Sunday, November 27, 2016

Packaging Your Imagination 2016 - Recap

Last weekend I had the pleasure of attending the 32nd annual Packaging Your Imagination conference this year held at Li Ka Shing Knowledge Institute.

The opening keynote was author and illustrator, Ashley Spires, who did a wonderful job welcoming everyone with that doubt and insecurity that lingers in all creators at one time or another. Using those "not-good-enoughs" to drive us forward and learning to use them for good instead of evil.

"I will keep trying. I will keep learning. I will keep adapting and I will keep creating."

Setting the day up perfectly for a day of learning ahead.

There were so many great sessions to choose from but in the end I went with: 

Judy BrunsekPeeking Behind the Curtain: An Honest Look at Marketing Children's Books

In session one, Judy Brunsek gave us an inside look at Marketing Children's Books with a wealth of information from her years in the industry.

Marketing is like an ant hill, you see a bit going on up top but there is so much more happening below.

Wallace Edwards—The Law of the Jumble (Making Stuff Up)

In session two, illustrator Wallace Edwards took us through his process in The Law of the Jumble (Making Stuff Up), with many hidden images and beautiful illustrations.

My favourite was the pig at the party on the love seat (above) and also this guy << The Walrus who "had no intension of sharing his cupcake".  I just love him. It's an illustration from his book, Monkey Business, by Kids Can Press, depicting the idiom "Sweet Tooth".

Wallace also brought in some of the original illustrations for us to have a look at during the session. Beautiful work.

And what would be PYI be without hearing what's going on in the industry with the Publisher Panel:

Panel: Publishers and Agents

  • Barbara Berson (freelance editor, and a literary agent with the Helen Heller Agency, specializing in YA, adult fiction and memoir.)
  • Christie Harkin (consultant publisher and fiction editor at Clockwise Press, and former children's book publisher at Fitzhenry & Whiteside)
  • Suzanne Sutherland (children's editor at HarperCollins Canada. She is also the author of three novels for teens and young readers)
  • Michael Solomon (art director at Groundwood Books)
  • Moderated by Peter Carver (children’s and young adult editor at Red Deer Press)

There were a lot of different tidbits that came out in this session, here are a few that I jotted down:

  • A stand alone website is still the best option for portfolio 
  • Be ruthless in curating 
  • Blogs are also very useful for sketches and process
  • If submitting digitally, multi-page PDF with a polished look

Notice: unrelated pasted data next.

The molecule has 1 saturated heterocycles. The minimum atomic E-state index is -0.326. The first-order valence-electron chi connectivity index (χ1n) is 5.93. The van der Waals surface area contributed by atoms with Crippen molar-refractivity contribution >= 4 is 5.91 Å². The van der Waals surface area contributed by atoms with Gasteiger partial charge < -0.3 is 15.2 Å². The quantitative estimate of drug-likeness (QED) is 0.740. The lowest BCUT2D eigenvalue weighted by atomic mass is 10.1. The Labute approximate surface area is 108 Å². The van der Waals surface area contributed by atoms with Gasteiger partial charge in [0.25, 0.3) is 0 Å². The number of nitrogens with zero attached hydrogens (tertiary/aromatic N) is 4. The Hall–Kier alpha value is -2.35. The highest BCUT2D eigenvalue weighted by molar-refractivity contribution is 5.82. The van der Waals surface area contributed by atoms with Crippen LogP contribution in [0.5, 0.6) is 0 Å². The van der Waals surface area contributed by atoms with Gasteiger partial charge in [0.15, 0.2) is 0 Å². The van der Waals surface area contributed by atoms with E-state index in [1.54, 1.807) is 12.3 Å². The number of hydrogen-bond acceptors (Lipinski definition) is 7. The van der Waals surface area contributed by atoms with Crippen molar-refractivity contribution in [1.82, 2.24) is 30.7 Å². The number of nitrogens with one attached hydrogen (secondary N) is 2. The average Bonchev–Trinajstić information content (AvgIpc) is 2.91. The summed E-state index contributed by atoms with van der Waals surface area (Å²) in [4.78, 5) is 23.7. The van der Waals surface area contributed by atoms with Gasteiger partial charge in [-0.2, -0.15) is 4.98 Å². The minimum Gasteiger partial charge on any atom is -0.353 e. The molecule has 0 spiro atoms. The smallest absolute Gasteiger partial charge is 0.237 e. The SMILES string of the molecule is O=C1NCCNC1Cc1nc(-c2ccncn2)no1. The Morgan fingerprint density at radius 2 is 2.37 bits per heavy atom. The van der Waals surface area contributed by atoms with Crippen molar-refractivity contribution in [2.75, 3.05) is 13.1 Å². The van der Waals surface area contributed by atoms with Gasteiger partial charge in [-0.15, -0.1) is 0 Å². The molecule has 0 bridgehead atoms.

• Wants to see story telling, creative ideas (not process in character development) 
  • Parallels - what are you interested in offering? Put it out there

Query Letter?
  • Make sure it is short and to the point 
  • Suggested checking out Carly Watters, Literary Agent; does a great summary on her blog (**googled it after and here is the link: )
  • Have someone proof your query letter
  • One page maximum. 2-3 paragraphs 
  • Be concise
  • Associations you are a part of to show you're serious about your craft
  • No need to be chatty, get to the point

Most important piece of advise (and caution) for writers and illustrators looking to get published?
  • Have patience and manage your expectations
  • Make sure your work is as good as it can possibly be before sending it, then don't give up. Don't stop
  • Research, research, research. Make sure no one has done it before
  • Read the submission guidelines

Sydney SmithChanging Illustration Styles

With all these amazing sessions throughout the day, my favourite was Sydney Smith. Not only is his work itself beautiful and inspiring, as well as his ability to change style with his subject matter, but seeing him work through his process from text to finished product was amazing to see.

We got a sneak peek into an upcoming book, Town Is By The SeaWritten by Joanne Schwartz (publisher Groundwood).

Hearing the story read aloud, it was already quite moving. Generating conversation on details to take note of, rhythm and pacing, medium that could be used, etc. Then Sydney described his process, having the opportunity to go to Cape Breton where the story takes place. Experience the mines, take photos of the landscape, see the way of life.

The story was read again, this time paired with the illustrations. It was very powerful. Together the text and images work beautifully. I am looking forward to when it's released.

A few tips from the session:

  • Make the illustrations necessary to the words (adds/supplements)
  • Let the illustrations take over in a moment that needs to be punctuated. Let it sit in.
  • Use pages for pacing.
  • Illustrations that can contradict the text

The day ended with a lovely keynote by David Booth and the power of books in children's lives. A great ending to the day.

The whole day was wonderful. Very inspiring and definitely makes me want to get creating.

I'll end with this recap with one of the thoughts from Sydney Smith's handout that I really liked (that is now tacked to my board):

Happy creating everyone!

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